New research shows that the British Museum’s most famous artefact—the Portland Vase—was manufactured by a different technique than the one traditionally assumed by historians and archaeologists.
For centuries, experts in antiquities have said that the Portland Vase, along with other Roman cameo glass artifacts, were manufactured by the ancient Romans using a blown glass technique. Australian National University scientist and expert glassmaker Richard Whiteley is now challenging this longheld assumption, arguing that many cameo glass pieces were built with a cold-processing technique now known as “pate de verre.”
“It’s not about proving people wrong, it’s about correcting the historical record and reviving and restoring a technique lost for over 2,000 years.”
For those who are into this stuff, that’s a bit of a shock. Roman cameo glass from this era, in addition to being extremely rare (only 15 other Roman cameo glass vases and plaques are known to exist), has been hugely influential. The Portland Vase (crafted sometime between 30 BC to 50 AD) is probably the best known piece of Roman cameo glass, inspiring many glass artisans and manufacturers from the early 18th century to the present day. These ornate glass pieces included vases, large wall plaques, and small jewelry items. Historians and archaeologists suspected that the cameo glass was made by a process requiring blown glass, but Whiteley says he’s uncovered evidence showing this isn’t the case.
“It’s not about proving people wrong,” said Whiteley in a statement. “It’s about correcting the historical record and reviving and restoring a technique lost for over 2,000 years.”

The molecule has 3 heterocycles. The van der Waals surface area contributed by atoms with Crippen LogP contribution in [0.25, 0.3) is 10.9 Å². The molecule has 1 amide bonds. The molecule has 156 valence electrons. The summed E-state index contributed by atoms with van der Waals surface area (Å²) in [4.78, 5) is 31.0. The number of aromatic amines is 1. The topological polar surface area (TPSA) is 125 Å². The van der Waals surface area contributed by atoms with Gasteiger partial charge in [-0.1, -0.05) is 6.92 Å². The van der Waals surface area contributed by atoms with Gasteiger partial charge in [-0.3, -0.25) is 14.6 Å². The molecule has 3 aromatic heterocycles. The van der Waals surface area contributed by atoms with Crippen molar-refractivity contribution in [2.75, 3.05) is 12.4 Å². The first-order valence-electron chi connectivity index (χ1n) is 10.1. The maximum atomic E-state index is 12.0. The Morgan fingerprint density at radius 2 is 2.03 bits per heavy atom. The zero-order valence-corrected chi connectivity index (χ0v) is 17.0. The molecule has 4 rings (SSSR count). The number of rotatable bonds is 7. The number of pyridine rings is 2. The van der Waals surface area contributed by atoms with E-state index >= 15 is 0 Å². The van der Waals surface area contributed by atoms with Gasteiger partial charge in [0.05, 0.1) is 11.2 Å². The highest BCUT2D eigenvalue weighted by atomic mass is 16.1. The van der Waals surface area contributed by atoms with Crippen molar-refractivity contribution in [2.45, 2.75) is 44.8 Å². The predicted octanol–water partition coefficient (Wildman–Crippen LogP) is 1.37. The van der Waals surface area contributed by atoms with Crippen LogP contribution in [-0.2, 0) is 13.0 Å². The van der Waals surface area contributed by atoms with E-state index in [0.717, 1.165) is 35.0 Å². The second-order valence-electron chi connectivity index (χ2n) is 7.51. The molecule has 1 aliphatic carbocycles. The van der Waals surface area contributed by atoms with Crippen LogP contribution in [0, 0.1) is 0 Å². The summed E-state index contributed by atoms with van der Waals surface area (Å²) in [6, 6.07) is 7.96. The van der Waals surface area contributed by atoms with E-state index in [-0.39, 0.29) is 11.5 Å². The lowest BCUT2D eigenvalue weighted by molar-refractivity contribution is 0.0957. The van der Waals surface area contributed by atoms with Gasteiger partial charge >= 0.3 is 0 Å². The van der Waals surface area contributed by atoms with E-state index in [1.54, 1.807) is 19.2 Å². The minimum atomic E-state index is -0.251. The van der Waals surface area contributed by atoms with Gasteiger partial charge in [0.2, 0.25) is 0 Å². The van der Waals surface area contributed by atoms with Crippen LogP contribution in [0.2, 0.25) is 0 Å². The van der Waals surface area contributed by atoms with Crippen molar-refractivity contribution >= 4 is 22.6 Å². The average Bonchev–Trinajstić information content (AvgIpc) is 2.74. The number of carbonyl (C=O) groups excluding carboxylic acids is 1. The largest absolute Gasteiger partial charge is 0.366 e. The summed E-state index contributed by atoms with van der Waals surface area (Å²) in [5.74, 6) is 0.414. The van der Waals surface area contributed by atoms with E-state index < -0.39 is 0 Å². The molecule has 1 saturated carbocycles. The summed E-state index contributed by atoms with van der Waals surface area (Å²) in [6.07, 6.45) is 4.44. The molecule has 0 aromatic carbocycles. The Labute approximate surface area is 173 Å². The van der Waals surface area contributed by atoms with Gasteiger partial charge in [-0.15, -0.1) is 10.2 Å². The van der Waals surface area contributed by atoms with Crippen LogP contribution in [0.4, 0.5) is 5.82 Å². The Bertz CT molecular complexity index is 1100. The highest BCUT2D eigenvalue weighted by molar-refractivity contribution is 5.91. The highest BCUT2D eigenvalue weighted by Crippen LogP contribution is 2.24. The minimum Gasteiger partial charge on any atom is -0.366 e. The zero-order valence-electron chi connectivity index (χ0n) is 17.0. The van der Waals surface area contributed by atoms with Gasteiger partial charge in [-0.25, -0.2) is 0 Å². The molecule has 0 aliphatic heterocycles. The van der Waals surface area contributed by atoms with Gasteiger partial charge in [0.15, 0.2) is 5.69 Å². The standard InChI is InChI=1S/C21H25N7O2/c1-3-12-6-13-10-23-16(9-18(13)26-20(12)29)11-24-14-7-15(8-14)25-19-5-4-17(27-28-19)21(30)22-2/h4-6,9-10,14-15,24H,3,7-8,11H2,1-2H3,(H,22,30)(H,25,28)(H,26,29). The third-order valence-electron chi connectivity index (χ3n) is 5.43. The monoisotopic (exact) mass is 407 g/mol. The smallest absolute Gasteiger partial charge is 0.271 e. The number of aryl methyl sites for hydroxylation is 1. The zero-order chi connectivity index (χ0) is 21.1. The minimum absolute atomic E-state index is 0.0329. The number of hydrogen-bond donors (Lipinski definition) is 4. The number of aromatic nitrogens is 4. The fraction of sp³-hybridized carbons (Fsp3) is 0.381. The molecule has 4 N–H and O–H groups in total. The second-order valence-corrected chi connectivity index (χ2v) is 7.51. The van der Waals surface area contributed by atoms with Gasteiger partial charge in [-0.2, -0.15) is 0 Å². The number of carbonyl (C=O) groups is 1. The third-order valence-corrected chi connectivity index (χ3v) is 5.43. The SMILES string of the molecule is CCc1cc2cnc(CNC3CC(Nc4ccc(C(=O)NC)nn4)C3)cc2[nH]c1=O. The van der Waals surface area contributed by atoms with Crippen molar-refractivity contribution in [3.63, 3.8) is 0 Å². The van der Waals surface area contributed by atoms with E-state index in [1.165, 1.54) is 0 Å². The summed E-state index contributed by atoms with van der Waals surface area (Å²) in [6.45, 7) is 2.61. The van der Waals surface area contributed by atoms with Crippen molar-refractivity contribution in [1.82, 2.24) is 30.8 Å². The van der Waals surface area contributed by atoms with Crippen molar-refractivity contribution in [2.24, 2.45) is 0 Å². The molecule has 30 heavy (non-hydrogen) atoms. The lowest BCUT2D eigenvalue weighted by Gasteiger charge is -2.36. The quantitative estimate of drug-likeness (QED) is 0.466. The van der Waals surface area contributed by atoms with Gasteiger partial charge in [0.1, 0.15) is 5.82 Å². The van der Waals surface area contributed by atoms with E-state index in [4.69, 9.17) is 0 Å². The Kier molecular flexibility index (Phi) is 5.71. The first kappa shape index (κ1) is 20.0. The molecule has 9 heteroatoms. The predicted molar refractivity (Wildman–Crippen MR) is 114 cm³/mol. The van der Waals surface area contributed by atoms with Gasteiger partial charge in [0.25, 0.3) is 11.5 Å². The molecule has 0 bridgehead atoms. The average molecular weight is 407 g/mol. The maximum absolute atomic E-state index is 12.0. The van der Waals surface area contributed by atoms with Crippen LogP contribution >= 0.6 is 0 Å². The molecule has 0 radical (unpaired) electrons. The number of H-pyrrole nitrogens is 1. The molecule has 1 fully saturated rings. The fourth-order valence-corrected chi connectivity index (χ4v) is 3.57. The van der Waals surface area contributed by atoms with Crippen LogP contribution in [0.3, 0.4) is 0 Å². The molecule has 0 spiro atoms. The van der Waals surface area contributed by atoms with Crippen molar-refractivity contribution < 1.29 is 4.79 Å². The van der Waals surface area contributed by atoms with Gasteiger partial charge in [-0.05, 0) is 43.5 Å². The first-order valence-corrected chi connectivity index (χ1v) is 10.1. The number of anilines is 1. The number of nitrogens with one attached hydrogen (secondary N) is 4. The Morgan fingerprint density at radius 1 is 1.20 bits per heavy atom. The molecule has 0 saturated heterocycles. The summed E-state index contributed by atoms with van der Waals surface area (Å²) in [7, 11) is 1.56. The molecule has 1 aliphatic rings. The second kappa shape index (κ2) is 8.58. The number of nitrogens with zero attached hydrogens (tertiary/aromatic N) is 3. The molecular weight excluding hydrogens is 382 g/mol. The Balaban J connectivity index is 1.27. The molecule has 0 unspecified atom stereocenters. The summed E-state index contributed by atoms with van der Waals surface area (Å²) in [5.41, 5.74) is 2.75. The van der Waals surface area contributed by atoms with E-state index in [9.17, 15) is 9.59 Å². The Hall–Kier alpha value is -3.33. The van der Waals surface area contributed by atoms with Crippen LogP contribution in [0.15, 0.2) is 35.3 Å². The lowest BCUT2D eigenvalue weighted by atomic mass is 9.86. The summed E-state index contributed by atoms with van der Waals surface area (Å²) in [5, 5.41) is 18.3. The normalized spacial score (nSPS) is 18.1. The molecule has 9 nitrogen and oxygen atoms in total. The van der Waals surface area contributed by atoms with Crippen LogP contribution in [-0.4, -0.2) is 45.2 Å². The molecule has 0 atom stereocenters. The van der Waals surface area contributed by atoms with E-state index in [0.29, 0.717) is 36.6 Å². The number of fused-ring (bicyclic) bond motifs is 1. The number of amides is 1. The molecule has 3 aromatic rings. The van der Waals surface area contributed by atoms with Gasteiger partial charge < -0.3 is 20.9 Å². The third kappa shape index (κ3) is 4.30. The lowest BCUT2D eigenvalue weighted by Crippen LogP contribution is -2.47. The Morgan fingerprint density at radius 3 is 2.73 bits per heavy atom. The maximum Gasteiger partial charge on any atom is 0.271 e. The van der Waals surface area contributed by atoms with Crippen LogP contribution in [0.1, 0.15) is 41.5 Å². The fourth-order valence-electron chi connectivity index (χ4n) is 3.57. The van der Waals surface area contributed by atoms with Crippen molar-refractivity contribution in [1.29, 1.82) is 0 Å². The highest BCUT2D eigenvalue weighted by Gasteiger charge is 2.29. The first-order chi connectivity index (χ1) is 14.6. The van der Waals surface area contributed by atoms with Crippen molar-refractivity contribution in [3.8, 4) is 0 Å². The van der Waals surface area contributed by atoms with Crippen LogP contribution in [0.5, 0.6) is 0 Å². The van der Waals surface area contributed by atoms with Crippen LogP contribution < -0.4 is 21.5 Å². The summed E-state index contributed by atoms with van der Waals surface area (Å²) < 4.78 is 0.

He came to this conclusion after examining some Roman cameo glass from the ANU Classics department with a computed tomography scanner. This allowed him to see, for the first time, the shape, direction, and composition of air bubbles trapped between the blue and white layers of Roman glass.
“I remember the moment I saw it, I said: Oh my god, this is extraordinary, because I also saw cold working marks in the surface which were inconsistent with the assumption that it was blown,” Whiteley said. “I carve and shape glass with my hands, and have done for decades. The marks I saw were inconsistent with what I see in my work.”
Specifically, Whiteley’s team saw a bubble configuration with the glass that’s produced by a pressing and turning motion. He theorises that cold granulated glass was packed into a mould, and then a blob of molten blue glass was introduced and pressed against the mould, heating the white granules from behind.
“You just would not get a bubble that size and flat-shaped from blowing,” he said. “The most striking thing about it, is not its size and its flatness, but we found a section where the blue glass has mixed with the granulated white specks of glass.”
Whiteley admits he’s not the first person to make this claim. Back in the 1990s, German artist Rosemarie Lierke reached a similar conclusion, but her writings weren’t accepted on account of lack of evidence. Whiteley will present his new evidence at a historical glassworks conference at the British Museum next week, and his supporting paper has yet to appear in a peer-review journal. Until then, we’ll have to temper our expectations about this finding.
Whiteley hopes his new theory will attract enough attention and funding for a research team to recreate the Portland Vase using the pate de verre method. In his opinion, that would settle the debate once and for all.
We reached out to several experts to get their opinions on this research, and will update this post should we hear back. [Australian National University]